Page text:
Fracture network engineering (FNE) involves the design, analysis, modeling, and monitoring of infield activities aimed at enhancing or minimizing rock mass disturbance. FNE relies specifically on advanced techniques to model fractured rock masses and correlate microseismic (MS) field observations with simulated microseismicity generated from these models. Hydrofracture stimulation is an example where FNE is playing a role, with hydraulic treatments now being widely used to optimize production volumes and extraction rates in petroleum reservoirs, enhanced geothermal systems, and preconditioning operations in caving mines. MS monitoring is now becoming a standard tool for evaluating the geometry and evolution of the fracture network induced during a given treatment, principally by source locating MS hypocenters and visualizing these with respect to the treatment volume and infrastructure. The integrated use of synthetic rock mass (SRM) modeling of the hydrofracturing with enhanced microseismic analysis (EMA) within FNE provides a feedback loop in which SRM is enhanced and constrained by the information provided by the MS data. This improves interpretation via direct observation of the micromechanics within the distinct element models used. Recent developments in both SRM and EMA technologies are described using case studies of the techniques applied to hydrofracture stimulations. We identify and discuss some future developmental challenges these technologies face, including their further integration and validation so as to provide more efficient and robust application of the FNE approach. © 2011 Society of Exploration Geophysicists.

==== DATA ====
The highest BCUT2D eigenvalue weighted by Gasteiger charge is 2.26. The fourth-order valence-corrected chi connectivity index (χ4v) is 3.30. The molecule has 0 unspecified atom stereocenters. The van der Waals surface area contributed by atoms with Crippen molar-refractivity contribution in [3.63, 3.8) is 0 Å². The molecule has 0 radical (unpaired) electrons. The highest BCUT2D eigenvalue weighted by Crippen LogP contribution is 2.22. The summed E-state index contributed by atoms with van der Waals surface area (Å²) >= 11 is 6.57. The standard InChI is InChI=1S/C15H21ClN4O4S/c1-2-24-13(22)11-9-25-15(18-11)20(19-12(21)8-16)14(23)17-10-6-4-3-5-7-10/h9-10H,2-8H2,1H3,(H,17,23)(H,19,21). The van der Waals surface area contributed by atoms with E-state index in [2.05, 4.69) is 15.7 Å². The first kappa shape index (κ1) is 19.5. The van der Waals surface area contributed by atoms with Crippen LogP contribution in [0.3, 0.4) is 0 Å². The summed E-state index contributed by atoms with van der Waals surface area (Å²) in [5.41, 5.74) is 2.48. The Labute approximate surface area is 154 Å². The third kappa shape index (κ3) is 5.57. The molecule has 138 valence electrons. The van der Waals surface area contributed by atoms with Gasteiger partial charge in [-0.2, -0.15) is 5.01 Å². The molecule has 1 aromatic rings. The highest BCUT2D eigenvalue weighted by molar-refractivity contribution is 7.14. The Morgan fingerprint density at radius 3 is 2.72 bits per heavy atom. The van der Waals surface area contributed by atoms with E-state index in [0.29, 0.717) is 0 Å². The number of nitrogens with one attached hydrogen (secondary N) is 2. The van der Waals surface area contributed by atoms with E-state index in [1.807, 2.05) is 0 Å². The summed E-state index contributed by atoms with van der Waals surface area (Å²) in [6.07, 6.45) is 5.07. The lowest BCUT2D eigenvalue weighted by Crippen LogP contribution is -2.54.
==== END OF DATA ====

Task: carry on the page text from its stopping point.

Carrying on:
Huang J.W.,Applied Seismology Consultants | Reyes-Montes J.M.,Applied Seismology Consultants | Zhao X.P.,Applied Seismology Consultants | D. Chu F.,BGP Inc. | Young R.P.,University of Toronto
76th European Association of Geoscientists and Engineers Conference and Exhibition 2014: Experience the Energy - Incorporating SPE EUROPEC 2014 | Year: 2014